Two controversial bills backed by Serbian lawmakers this week have sparked fears of more state control over the media and another setback for press freedom in the Balkan nation.
Parliament approved a law on public information and the media as well as another on electronic media on Thursday.
If President Aleksandar Vucic signs the legislation into law, it will notably enable state-owned telecoms provider Telekom Srbija to acquire media outlets -- something that was prohibited up to now.
The votes raise "fears of state influence and state pressure" on the media, the president of the European Federation of Journalists, Maja Sever, told AFP.
The intention of the authorities is to "legalise the role of the state... in (the) media market", opposition MP Robert Kozma, of the Green-Left Front party, told AFP after the vote.
"And that means only one thing -- the spread of media darkness," he said.
PAY ATTENTION: Сheck out news that is picked exactly for YOU ➡️ click on “Recommended for you” and enjoy!
The information and communications ministry called the adoption of the two laws an "important step towards the further improvement of the media scene in Serbia".
The government said earlier this month that the new laws guaranteed freedom of opinion, expression and press "in line with the highest international standards".
'Dominant market position'
Telekom Srbija is the largest telecommunications operator in the country with nearly 53 percent of users, official figures show.
But it does not offer the independent N1 or Nova S television channels.
The European Parliament in May voiced concern about the "dominant market position of Telekom Srbija, where the majority stakeholder is the state".
It also noted allegations "that the ruling party is using it to increase its influence over the media market in Serbia".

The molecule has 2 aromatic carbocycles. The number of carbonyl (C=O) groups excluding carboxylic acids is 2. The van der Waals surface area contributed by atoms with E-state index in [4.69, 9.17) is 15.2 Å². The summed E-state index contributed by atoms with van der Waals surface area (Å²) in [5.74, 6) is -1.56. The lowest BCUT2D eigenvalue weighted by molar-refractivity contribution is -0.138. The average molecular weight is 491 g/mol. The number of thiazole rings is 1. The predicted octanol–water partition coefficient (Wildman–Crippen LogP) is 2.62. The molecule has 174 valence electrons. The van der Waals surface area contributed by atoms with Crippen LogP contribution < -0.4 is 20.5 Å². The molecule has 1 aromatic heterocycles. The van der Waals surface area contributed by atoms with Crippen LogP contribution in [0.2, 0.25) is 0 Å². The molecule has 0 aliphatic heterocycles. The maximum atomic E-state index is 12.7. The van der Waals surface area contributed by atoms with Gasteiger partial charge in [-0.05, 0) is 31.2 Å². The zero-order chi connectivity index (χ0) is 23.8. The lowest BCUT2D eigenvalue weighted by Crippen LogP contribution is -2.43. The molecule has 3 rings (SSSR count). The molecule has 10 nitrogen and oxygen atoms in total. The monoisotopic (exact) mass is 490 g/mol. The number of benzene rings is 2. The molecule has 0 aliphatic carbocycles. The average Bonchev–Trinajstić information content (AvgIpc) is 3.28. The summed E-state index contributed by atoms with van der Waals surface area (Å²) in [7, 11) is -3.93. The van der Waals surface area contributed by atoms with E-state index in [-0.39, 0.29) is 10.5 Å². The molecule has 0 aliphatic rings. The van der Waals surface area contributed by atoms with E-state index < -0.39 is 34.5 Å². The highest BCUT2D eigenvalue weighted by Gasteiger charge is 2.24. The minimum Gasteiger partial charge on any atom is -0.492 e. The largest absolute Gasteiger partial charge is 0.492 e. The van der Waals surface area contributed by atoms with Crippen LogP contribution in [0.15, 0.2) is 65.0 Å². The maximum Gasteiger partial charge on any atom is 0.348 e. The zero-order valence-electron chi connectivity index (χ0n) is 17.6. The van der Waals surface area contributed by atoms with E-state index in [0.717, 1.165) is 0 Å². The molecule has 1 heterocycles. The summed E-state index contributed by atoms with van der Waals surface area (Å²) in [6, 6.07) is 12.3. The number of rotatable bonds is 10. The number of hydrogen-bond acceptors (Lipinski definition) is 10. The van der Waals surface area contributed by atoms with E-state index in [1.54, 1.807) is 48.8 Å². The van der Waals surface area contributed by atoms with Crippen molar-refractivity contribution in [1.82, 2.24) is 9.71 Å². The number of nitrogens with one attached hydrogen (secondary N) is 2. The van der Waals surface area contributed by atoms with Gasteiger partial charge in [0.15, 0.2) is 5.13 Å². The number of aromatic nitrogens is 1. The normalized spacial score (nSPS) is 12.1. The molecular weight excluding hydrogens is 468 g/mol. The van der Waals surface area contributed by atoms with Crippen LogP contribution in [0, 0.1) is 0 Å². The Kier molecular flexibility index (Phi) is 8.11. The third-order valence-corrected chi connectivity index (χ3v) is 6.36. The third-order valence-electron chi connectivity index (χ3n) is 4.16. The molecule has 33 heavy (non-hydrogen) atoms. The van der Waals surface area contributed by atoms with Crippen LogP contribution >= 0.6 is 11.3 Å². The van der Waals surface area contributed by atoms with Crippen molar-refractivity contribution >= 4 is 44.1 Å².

By allowing Telekom Srbija to establish and buy media outlets, Serbia, which aspires to join the European Union, has shown it still "selectively accepts European values and principles", said the Independent Journalists' Association of Serbia (NUNS).
Opponents to Vucic, whose conservative Serbian Progressive Party dominates parliament, have accused him of relying on harsh measures to keep the opposition in disarray and media outlets under his thumb.
From September to mid-October, Vucic occupied 39 percent of primetime political news programmes on national television and N1, according to BIROD, a social research think thank.
In its final report on Serbia's April 2022 general elections, the Organization for Security and Cooperation in Europe noted that the public media provided "uncritical" news coverage.
Private TV channels with national coverage "allocated some 90 percent of coverage in news programmes to the president and government officials", it added.
One of the most controversial points of the two bills relates to the Regulatory Authority for Electronic Media (REM), which is responsible for media monitoring.
The European Parliament has urged the Serbian government to ensure the body's independence.
But the two bills did not "oblige the REM to monitor whether the president... and other officials appear in the most-watched media during the (election) campaign and inform people about it", NUNS said after the vote.
Last year, the regulatory body awarded all four national frequencies, for an eight-year period, to the "same television channels as in the previous period", the European Commission said in an October 2022 report on Serbia.
All of those channels had received warnings from the REM due to "violation of their legal obligations", it added.
And since the bills do not oblige the REM to act upon viewers' complaints, it can "continue to turn a blind eye to violations of all the rules of the profession and the spread of violence in interest of the big media", NUNS warned.
Serbia ranked 91st in the 2023 World Press Freedom Index published by Reporters Without Borders, down from 79th last year.
New feature: Сheck out news that is picked for YOU ➡️ click on “Recommended for you” and enjoy!